2010/1/24 Magnus Hagander <magnus(at)hagander(dot)net>:
> 2010/1/20 KaiGai Kohei <kaigai(at)ak(dot)jp(dot)nec(dot)com>:
>> As Tom pointed out, it is fundamentally same.
>> The matter is this random() invocation is the first time after
>> initialization of random seed by srandom(). It means an external observer
>> can estimate the random value uniquely using pid and startup time.
>> In other representation, the "random" value is the result of function
>> which takes arguments of pid and startup time, without random factor.
>> for (i = 0; i< RADIUS_VECTOR_LENGTH; i++)
>> packet->vector[i] = f(getpid(), port->SessionStartTime, i);
>> One idea is to modify the logic to set up random seed in BackendRun().
>> In most of UNIX-like operating system, we can use /dev/random as a random
>> seed which is well randomized.
>> It seems to me PostmasterRandom() is a right place to set random seed,
>> and we can inject a block something like #ifdef HAVE_DEV_RANDOM ...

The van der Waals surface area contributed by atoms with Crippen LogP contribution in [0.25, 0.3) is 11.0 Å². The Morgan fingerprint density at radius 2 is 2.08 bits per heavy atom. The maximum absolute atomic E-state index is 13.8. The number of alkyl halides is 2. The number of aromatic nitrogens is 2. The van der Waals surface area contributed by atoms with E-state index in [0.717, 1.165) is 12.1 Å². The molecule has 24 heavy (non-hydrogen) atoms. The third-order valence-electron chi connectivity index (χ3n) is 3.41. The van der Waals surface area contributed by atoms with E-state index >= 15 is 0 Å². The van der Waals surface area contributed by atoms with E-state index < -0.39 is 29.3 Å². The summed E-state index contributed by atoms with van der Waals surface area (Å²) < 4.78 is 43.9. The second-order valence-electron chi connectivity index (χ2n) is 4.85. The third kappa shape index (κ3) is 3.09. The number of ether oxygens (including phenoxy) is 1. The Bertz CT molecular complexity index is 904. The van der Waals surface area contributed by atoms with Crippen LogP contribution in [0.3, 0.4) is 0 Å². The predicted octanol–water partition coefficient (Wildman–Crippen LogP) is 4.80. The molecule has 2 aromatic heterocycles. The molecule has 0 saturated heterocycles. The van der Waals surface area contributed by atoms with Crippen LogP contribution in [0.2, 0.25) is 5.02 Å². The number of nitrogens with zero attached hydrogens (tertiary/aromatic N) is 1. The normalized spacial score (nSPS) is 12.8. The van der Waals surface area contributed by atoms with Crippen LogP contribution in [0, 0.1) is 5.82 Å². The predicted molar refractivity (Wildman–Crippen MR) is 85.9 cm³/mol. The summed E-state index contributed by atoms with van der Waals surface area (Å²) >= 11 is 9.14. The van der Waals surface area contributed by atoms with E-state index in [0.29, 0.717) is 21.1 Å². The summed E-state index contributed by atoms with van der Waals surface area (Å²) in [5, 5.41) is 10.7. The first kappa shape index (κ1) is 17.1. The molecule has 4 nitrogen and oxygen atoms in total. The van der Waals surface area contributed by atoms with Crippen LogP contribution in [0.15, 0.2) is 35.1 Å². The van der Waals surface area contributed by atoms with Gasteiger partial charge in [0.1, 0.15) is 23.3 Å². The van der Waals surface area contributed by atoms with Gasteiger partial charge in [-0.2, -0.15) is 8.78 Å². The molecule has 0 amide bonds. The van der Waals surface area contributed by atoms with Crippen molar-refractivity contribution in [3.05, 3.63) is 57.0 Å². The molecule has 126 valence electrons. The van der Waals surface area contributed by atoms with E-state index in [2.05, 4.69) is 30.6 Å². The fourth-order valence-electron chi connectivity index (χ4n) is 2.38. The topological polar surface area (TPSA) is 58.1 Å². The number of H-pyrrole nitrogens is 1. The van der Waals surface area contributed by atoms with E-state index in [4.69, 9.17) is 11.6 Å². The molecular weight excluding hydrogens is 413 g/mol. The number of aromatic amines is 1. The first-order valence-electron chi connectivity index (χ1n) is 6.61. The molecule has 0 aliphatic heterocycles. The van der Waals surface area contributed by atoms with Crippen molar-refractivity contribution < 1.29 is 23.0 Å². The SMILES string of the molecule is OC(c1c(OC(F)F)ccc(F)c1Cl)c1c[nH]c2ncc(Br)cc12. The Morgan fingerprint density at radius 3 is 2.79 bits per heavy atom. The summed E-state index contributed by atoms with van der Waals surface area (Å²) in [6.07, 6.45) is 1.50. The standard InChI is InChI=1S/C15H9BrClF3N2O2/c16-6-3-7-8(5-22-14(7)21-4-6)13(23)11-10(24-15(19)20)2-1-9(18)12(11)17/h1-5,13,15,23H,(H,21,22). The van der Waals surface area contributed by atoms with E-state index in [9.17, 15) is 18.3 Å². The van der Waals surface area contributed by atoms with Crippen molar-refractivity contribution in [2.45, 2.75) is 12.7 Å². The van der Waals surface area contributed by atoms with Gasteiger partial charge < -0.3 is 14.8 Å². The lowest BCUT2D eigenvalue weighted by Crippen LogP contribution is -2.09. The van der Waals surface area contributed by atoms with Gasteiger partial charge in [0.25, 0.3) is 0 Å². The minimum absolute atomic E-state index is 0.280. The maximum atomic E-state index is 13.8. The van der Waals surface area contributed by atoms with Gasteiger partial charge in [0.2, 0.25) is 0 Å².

>> Instead of such kind of efforts, we can also document that PostgreSQL and
>> RADIUS server should have communication using enough secure connection
>> explicitly. IMO, it will cover most of use cases.
> There is one more option here - use OpenSSL if available. It has
> functions for secure random number generations
> (http://www.openssl.org/docs/crypto/RAND_bytes.html). That seems easy
> enough when OpenSSL is available.
> The question then becomes what do we do if we don't have OpenSSL
> available? Do we document that it's not secure, or refuse to run it?
> I'd vote for document it.. If you don't have SSL enabled, then you
> clearly don't use SSL for the libpq connection, which means the
> password goes in cleartext in that stream...
Updated patch attached.
Description: application/octet-stream (19.5 KB)
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